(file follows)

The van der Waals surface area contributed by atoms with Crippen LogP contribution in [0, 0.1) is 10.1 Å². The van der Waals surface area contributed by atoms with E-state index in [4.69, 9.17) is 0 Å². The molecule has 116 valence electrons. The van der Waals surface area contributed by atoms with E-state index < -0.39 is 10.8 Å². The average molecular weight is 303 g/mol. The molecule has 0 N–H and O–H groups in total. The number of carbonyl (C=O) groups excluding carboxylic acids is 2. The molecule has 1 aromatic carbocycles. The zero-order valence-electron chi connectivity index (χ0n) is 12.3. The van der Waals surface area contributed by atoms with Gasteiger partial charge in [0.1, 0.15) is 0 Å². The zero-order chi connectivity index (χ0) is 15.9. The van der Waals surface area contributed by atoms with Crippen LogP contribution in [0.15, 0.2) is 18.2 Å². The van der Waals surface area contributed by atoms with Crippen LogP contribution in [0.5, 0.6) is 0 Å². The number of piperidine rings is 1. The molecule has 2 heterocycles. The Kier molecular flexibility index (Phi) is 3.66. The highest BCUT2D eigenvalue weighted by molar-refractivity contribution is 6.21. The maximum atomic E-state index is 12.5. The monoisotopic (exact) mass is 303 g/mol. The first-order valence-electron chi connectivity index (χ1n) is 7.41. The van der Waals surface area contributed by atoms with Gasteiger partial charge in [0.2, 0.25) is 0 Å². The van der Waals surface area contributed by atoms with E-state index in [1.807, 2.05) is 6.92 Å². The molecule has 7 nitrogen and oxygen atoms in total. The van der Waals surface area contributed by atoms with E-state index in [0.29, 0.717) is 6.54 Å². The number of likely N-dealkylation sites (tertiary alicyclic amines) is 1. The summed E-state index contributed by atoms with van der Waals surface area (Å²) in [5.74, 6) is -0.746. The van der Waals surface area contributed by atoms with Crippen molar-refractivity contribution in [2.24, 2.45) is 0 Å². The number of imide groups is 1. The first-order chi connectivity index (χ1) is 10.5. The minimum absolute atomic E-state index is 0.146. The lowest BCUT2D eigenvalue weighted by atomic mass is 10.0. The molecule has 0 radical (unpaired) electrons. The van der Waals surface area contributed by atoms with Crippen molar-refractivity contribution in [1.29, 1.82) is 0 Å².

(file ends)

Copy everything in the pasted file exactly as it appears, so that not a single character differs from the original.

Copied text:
The van der Waals surface area contributed by atoms with Crippen LogP contribution in [0, 0.1) is 10.1 Å². The van der Waals surface area contributed by atoms with E-state index in [4.69, 9.17) is 0 Å². The molecule has 116 valence electrons. The van der Waals surface area contributed by atoms with E-state index < -0.39 is 10.8 Å². The average molecular weight is 303 g/mol. The molecule has 0 N–H and O–H groups in total. The number of carbonyl (C=O) groups excluding carboxylic acids is 2. The molecule has 1 aromatic carbocycles. The zero-order valence-electron chi connectivity index (χ0n) is 12.3. The van der Waals surface area contributed by atoms with Gasteiger partial charge in [0.1, 0.15) is 0 Å². The zero-order chi connectivity index (χ0) is 15.9. The van der Waals surface area contributed by atoms with Crippen LogP contribution in [0.15, 0.2) is 18.2 Å². The van der Waals surface area contributed by atoms with Crippen LogP contribution in [0.5, 0.6) is 0 Å². The number of piperidine rings is 1. The molecule has 2 heterocycles. The Kier molecular flexibility index (Phi) is 3.66. The highest BCUT2D eigenvalue weighted by molar-refractivity contribution is 6.21. The maximum atomic E-state index is 12.5. The monoisotopic (exact) mass is 303 g/mol. The first-order valence-electron chi connectivity index (χ1n) is 7.41. The van der Waals surface area contributed by atoms with Gasteiger partial charge in [0.2, 0.25) is 0 Å². The van der Waals surface area contributed by atoms with E-state index in [1.807, 2.05) is 6.92 Å². The molecule has 7 nitrogen and oxygen atoms in total. The van der Waals surface area contributed by atoms with E-state index in [0.29, 0.717) is 6.54 Å². The number of likely N-dealkylation sites (tertiary alicyclic amines) is 1. The summed E-state index contributed by atoms with van der Waals surface area (Å²) in [5.74, 6) is -0.746. The van der Waals surface area contributed by atoms with Crippen molar-refractivity contribution in [2.24, 2.45) is 0 Å². The number of imide groups is 1. The first-order chi connectivity index (χ1) is 10.5. The minimum absolute atomic E-state index is 0.146. The lowest BCUT2D eigenvalue weighted by atomic mass is 10.0. The molecule has 0 radical (unpaired) electrons. The van der Waals surface area contributed by atoms with Crippen molar-refractivity contribution in [1.29, 1.82) is 0 Å².